# 7.4: Payout Annuities

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In the last section you learned about annuities. In an annuity, you start with nothing, put money into an account on a regular basis, and end up with money in your account.

In this section, we will learn about a variation called a **Payout Annuity**. With a payout annuity, you start with money in the account, and pull money out of the account on a regular basis. Any remaining money in the account earns interest. After a fixed amount of time, the account will end up empty.

Payout annuities are typically used after retirement. Perhaps you have saved $500,000 for retirement, and want to take money out of the account each month to live on. You want the money to last you 20 years. This is a payout annuity. The formula is derived in a similar way as we did for savings annuities. The details are omitted here.

Payout Annuity Formula

*P0* is the balance in the account at the beginning (starting amount, or principal).

*d* is the regular withdrawal (the amount you take out each year, each month, etc.)

*r* is the annual interest rate (in decimal form. Example: 5% = 0.05)

*k* is the number of compounding periods in one year.

*N* is the number of years we plan to take withdrawals

Like with annuities, the compounding frequency is not always explicitly given, but is determined by how often you take the withdrawals.

When do you use this

Payout annuities assume that you take money from the account on a regular schedule (every month, year, quarter, etc.) and let the rest sit there earning interest.

Compound interest: One deposit

Annuity: Many deposits.

Payout Annuity: Many withdrawals

### Example 9

After retiring, you want to be able to take $1000 every month for a total of 20 years from your retirement account. The account earns 6% interest. How much will you need in your account when you retire?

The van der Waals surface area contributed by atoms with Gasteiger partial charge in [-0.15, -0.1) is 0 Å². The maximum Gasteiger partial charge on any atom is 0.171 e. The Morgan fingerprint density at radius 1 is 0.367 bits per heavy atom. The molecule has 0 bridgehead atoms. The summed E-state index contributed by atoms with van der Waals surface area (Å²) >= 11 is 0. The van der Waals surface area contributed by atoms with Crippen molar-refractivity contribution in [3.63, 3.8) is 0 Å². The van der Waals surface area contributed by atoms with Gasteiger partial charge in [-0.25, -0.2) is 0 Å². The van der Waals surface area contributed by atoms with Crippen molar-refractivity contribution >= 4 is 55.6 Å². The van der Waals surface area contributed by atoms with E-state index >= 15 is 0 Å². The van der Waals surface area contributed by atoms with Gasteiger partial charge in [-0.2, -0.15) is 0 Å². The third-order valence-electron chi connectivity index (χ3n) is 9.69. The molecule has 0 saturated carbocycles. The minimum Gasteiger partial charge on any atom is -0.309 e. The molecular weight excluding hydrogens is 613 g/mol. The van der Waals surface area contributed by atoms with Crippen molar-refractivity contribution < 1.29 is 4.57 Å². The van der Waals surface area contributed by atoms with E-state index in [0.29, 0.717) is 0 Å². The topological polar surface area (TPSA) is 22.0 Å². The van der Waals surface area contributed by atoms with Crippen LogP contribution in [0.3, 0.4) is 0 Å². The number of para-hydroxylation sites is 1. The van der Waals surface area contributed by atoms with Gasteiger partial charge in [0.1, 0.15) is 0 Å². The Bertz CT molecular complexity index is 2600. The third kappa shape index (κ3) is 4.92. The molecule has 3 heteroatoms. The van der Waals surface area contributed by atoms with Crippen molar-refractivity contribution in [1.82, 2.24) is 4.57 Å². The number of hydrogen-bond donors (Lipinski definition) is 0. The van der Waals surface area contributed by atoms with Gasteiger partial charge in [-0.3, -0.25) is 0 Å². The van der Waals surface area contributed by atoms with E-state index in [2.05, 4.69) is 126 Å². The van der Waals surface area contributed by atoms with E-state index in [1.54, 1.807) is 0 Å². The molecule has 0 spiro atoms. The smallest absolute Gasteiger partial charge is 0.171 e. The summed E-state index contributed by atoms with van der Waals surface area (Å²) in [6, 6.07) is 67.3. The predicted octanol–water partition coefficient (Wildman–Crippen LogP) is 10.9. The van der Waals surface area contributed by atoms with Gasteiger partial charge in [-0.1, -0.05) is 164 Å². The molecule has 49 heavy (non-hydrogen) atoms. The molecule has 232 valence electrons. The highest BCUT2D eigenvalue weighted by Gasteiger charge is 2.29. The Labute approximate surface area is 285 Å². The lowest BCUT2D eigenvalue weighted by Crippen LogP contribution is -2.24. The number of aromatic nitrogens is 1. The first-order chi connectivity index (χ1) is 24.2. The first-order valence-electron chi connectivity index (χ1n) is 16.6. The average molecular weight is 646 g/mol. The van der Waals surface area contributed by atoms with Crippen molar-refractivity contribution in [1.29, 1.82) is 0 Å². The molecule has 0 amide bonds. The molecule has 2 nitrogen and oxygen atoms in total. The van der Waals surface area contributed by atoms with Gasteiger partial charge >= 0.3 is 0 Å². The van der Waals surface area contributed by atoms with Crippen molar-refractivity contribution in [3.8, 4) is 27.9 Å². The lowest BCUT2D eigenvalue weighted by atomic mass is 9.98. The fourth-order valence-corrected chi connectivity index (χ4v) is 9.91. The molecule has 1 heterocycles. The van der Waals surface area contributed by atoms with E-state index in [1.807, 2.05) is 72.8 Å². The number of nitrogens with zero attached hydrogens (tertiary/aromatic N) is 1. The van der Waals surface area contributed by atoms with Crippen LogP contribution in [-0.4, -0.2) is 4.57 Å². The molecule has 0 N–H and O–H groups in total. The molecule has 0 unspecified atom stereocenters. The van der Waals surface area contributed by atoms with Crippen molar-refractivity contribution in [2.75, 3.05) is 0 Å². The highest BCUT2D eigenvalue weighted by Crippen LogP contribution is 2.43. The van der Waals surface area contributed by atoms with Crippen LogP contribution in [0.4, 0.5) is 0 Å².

In this example,

*d* = $1000 the monthly withdrawal

*r *= 0.06 6% annual rate

*k* = 12 since we’re doing monthly withdrawals, we’ll compound monthly

*N* = 20 since were taking withdrawals for 20 years

We’re looking for *P0*; how much money needs to be in the account at the beginning.

Putting this into the equation:

You will need to have $139,600 in your account when you retire.

Notice that you withdrew a total of $240,000 ($1000 a month for 240 months). The difference between what you pulled out and what you started with is the interest earned. In this case it is $240,000 – $139,600 = $100,400 in interest.

Evaluating negative exponents on your calculator

With these problems, you need to raise numbers to negative powers. Most calculators have a separate button for negating a number that is different than the subtraction button. Some calculators label this (-) , some with +/- . The button is often near the = key or the decimal point.

If your calculator displays operations on it (typically a calculator with multiline display), to calculate 1.005-240 you’d type something like: 1.005 ^ (-) 240

If your calculator only shows one value at a time, then usually you hit the (-) key after a number to negate it, so you’d hit: 1.005 yx 240 (-) =

Give it a try – you should get 1.005-240 = 0.302096

### Example 10

You know you will have $500,000 in your account when you retire. You want to be able to take monthly withdrawals from the account for a total of 30 years. Your retirement account earns 8% interest. How much will you be able to withdraw each month?

In this example,

We’re looking for *d*.

*r* = 0.08 8% annual rate

*k* = 12 since we’re withdrawing monthly

*N* = 30 30 years

*P0* = $500,000 we are beginning with $500,000

In this case, we’re going to have to set up the equation, and solve for *d*.

You would be able to withdraw $3,670.21 each month for 30 years.

### Try it Now 3

A donor gives $100,000 to a university, and specifies that it is to be used to give annual scholarships for the next 20 years. If the university can earn 4% interest, how much can they give in scholarships each year?

- Math in Society.
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